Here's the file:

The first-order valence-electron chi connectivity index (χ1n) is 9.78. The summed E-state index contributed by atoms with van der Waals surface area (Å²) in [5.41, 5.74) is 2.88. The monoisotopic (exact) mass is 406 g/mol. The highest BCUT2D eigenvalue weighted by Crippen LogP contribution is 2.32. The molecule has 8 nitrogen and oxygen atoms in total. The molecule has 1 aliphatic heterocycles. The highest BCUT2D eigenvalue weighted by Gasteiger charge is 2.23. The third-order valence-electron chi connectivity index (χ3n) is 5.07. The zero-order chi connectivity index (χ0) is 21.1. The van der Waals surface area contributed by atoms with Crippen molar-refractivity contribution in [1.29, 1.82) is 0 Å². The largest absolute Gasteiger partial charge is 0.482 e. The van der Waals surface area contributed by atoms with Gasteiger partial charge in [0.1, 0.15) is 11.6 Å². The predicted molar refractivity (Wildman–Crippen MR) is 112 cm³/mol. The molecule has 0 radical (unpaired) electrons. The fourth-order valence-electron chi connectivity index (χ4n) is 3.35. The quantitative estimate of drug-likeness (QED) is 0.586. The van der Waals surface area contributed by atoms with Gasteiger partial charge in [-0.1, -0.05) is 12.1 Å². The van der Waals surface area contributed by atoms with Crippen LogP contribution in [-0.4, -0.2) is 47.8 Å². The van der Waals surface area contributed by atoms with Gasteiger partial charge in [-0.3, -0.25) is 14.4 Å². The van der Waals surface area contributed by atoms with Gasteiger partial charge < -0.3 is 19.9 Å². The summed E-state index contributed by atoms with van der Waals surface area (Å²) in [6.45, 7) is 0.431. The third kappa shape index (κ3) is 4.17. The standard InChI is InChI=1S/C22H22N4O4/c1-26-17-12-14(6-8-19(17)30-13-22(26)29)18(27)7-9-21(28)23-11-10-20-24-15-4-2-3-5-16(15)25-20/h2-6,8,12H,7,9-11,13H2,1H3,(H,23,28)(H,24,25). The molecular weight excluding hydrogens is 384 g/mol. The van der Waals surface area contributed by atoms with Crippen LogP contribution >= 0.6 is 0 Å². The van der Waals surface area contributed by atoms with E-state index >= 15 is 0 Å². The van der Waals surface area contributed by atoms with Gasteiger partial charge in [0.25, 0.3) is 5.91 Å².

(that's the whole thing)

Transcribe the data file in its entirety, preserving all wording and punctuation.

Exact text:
The first-order valence-electron chi connectivity index (χ1n) is 9.78. The summed E-state index contributed by atoms with van der Waals surface area (Å²) in [5.41, 5.74) is 2.88. The monoisotopic (exact) mass is 406 g/mol. The highest BCUT2D eigenvalue weighted by Crippen LogP contribution is 2.32. The molecule has 8 nitrogen and oxygen atoms in total. The molecule has 1 aliphatic heterocycles. The highest BCUT2D eigenvalue weighted by Gasteiger charge is 2.23. The third-order valence-electron chi connectivity index (χ3n) is 5.07. The zero-order chi connectivity index (χ0) is 21.1. The van der Waals surface area contributed by atoms with Crippen molar-refractivity contribution in [1.29, 1.82) is 0 Å². The largest absolute Gasteiger partial charge is 0.482 e. The van der Waals surface area contributed by atoms with Gasteiger partial charge in [0.1, 0.15) is 11.6 Å². The predicted molar refractivity (Wildman–Crippen MR) is 112 cm³/mol. The molecule has 0 radical (unpaired) electrons. The fourth-order valence-electron chi connectivity index (χ4n) is 3.35. The quantitative estimate of drug-likeness (QED) is 0.586. The van der Waals surface area contributed by atoms with Gasteiger partial charge in [-0.1, -0.05) is 12.1 Å². The van der Waals surface area contributed by atoms with Crippen LogP contribution in [-0.4, -0.2) is 47.8 Å². The van der Waals surface area contributed by atoms with Gasteiger partial charge in [-0.3, -0.25) is 14.4 Å². The van der Waals surface area contributed by atoms with Gasteiger partial charge < -0.3 is 19.9 Å². The summed E-state index contributed by atoms with van der Waals surface area (Å²) in [6.45, 7) is 0.431. The third kappa shape index (κ3) is 4.17. The standard InChI is InChI=1S/C22H22N4O4/c1-26-17-12-14(6-8-19(17)30-13-22(26)29)18(27)7-9-21(28)23-11-10-20-24-15-4-2-3-5-16(15)25-20/h2-6,8,12H,7,9-11,13H2,1H3,(H,23,28)(H,24,25). The molecular weight excluding hydrogens is 384 g/mol. The van der Waals surface area contributed by atoms with Crippen LogP contribution >= 0.6 is 0 Å². The van der Waals surface area contributed by atoms with E-state index >= 15 is 0 Å². The van der Waals surface area contributed by atoms with Gasteiger partial charge in [0.25, 0.3) is 5.91 Å².